Implementing Ministry: Ministry of Local Development ("MoLD")
The MoLD is the implementing ministry responsible for the improvement of SWM, including (i) assisting governorates in developing SWM facilities, (ii) supervising grants and loans provided to governorates and (iii) monitoring implementation of new investment projects.
Beneficiaries: Governorates, through their solid waste units
The governorates of KES, GHB and DKH are the competent authorities for MSWM services in their geographical territories. They may choose to provide MSWM services directly (i.e. through Local Administration Units) or by contracting NGOs or to a lesser extent private companies. The EU and KfW funded National Solid Waste Management Programme has helped to build capacity in the KES and GHB governorates through the recent establishment of SWM units, however DKH still does not have an assigned dedicated department.
EBRD Finance Summary
Total Project Cost
Environmental and Social Summary
Categorised B (2014 ESP). The Project is expected to result in significant environmental and social ("E&S") benefits through the implementation of a modern municipal solid waste management system, the elimination of informal dumping practices and the closure and rehabilitation of existing, sub-standard solid waste facilities. Up to 6 million people in the Project area are expected to benefit from the Project. The establishment of various infrastructures, and the operation thereof, may, however, result in E&S impacts, which will need to be appropriately mitigated and managed. Impacts associated with most Project components, such as the development of waste transfer and treatment stations, are expected to be limited with the implementation of appropriate mitigation measures and are categorised as B. Other components, such as the development of large sanitary landfills, may be associated with significant environmental and social impacts and may potentially be categorised as A requiring comprehensive Environmental and Social Impact Assessments ("ESIA"). The exact location and design of such landfills is not finalised and therefore it is not possible to conduct ESIAs for such landfills. Once adequately defined, the Project will be required, following agreement with the EBRD, to undertake the necessary ESIAs, and disclosure thereof, to inform such developments. The overall Project has been categorised as B, noting, however, the potential for future category A components. The potential impacts of new landfills have already been considered to the extent possible during the due diligence and the necessary measures identified to address such impacts.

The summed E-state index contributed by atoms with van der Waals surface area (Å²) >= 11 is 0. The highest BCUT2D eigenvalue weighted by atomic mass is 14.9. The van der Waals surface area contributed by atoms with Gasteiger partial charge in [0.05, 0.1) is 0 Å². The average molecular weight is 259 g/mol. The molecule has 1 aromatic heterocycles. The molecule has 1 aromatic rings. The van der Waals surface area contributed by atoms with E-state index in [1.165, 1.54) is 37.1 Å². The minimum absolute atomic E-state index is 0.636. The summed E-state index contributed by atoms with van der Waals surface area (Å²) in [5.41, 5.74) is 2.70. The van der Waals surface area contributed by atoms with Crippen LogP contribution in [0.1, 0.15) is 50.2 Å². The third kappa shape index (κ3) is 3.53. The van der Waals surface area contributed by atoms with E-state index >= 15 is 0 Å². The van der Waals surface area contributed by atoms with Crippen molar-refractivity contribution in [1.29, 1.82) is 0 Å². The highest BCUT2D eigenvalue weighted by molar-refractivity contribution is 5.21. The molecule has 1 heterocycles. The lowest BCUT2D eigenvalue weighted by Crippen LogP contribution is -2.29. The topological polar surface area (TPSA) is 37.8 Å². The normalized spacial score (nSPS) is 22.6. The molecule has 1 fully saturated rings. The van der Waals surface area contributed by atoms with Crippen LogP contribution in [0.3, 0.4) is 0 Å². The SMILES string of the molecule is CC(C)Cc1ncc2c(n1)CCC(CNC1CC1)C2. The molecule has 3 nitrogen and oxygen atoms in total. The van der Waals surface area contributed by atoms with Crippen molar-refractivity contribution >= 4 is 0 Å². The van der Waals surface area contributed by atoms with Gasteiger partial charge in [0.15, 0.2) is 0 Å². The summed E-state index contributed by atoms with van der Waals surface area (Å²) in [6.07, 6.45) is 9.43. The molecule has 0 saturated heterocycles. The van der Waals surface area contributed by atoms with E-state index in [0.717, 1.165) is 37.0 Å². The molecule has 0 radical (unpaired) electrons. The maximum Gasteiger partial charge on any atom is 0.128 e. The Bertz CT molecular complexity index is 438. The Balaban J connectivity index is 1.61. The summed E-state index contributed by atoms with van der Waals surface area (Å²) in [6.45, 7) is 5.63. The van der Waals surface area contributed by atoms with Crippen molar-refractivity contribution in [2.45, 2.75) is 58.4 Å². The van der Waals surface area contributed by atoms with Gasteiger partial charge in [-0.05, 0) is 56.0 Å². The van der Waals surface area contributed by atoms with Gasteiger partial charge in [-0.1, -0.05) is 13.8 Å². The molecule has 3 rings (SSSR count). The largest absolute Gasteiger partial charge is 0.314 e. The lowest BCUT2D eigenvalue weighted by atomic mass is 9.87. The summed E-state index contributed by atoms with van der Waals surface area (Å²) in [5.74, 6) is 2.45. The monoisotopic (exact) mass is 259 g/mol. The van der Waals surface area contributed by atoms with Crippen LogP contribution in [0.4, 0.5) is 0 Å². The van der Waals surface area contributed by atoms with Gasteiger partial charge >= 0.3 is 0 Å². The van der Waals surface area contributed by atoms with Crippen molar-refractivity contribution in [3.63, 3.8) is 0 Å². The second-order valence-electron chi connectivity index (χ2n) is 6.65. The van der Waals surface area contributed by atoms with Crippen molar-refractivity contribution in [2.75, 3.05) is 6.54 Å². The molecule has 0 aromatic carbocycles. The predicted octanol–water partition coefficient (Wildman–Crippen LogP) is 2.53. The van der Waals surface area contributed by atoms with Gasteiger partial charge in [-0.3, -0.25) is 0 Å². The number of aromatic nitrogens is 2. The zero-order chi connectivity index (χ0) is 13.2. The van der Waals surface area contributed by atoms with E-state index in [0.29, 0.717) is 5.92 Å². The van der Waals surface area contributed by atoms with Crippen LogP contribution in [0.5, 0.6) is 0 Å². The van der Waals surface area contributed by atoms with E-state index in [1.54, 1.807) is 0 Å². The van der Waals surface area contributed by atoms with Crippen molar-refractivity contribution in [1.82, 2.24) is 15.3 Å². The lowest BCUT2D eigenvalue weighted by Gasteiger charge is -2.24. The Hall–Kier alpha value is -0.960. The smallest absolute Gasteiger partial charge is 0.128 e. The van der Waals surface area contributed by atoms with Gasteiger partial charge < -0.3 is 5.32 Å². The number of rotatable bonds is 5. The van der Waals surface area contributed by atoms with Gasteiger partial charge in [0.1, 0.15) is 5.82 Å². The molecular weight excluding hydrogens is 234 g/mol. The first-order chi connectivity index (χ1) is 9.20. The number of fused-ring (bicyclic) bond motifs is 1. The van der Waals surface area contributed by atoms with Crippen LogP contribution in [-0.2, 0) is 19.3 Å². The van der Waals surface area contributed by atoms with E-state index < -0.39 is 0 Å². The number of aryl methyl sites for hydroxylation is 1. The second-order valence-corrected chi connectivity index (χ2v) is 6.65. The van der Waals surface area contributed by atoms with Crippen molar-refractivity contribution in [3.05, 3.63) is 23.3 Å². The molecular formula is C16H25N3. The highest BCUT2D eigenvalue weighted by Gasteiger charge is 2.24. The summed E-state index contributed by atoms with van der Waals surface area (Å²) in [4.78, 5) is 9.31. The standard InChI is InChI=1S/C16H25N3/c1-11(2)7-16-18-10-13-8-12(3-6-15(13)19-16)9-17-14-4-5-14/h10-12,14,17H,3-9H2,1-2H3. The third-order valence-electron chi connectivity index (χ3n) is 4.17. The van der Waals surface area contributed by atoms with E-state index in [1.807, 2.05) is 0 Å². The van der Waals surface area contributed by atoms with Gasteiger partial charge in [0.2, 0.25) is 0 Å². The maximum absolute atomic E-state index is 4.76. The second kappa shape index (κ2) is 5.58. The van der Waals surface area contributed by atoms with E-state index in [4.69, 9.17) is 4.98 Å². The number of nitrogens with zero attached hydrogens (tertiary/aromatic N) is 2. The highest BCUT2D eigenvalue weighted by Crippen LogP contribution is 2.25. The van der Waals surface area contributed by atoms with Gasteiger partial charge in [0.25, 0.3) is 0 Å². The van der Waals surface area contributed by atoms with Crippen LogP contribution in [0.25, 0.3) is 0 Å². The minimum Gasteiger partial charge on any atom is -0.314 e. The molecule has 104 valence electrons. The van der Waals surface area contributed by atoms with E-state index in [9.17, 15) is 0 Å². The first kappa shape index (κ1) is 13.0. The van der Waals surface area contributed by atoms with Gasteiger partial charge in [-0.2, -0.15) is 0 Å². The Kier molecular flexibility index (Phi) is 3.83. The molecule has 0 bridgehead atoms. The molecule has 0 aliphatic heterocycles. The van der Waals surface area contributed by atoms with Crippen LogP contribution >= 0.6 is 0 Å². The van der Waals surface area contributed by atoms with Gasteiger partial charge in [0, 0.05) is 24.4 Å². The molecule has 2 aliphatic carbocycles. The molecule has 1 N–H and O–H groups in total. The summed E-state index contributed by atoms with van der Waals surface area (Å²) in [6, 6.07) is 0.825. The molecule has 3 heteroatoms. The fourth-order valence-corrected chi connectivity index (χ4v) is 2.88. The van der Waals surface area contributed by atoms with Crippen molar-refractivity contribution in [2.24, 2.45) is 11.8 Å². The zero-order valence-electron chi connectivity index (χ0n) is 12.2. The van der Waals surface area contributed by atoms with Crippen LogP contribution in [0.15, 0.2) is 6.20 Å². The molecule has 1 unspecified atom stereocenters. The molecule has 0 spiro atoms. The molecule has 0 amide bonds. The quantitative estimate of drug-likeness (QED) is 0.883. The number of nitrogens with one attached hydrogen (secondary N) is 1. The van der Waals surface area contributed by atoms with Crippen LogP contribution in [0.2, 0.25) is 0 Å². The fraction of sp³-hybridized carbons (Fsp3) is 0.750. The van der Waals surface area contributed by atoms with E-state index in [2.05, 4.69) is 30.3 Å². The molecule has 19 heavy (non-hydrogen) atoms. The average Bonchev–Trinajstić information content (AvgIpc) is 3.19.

Independent environmental and social due diligence has included a review of the Project documentation developed to date, including the pre-feasibility study; various site visits; an analysis of the potential impacts and risks associated with the Project; and a review of the capacity of the Client to implement the Project in line with the Bank's E&S requirements. Key issues considered in the due diligence include health and safety and community risks during Project development and operation; waste site closure risks; E&S risks associated with the development and operation of landfills; and potential livelihood impacts associated with waste pickers.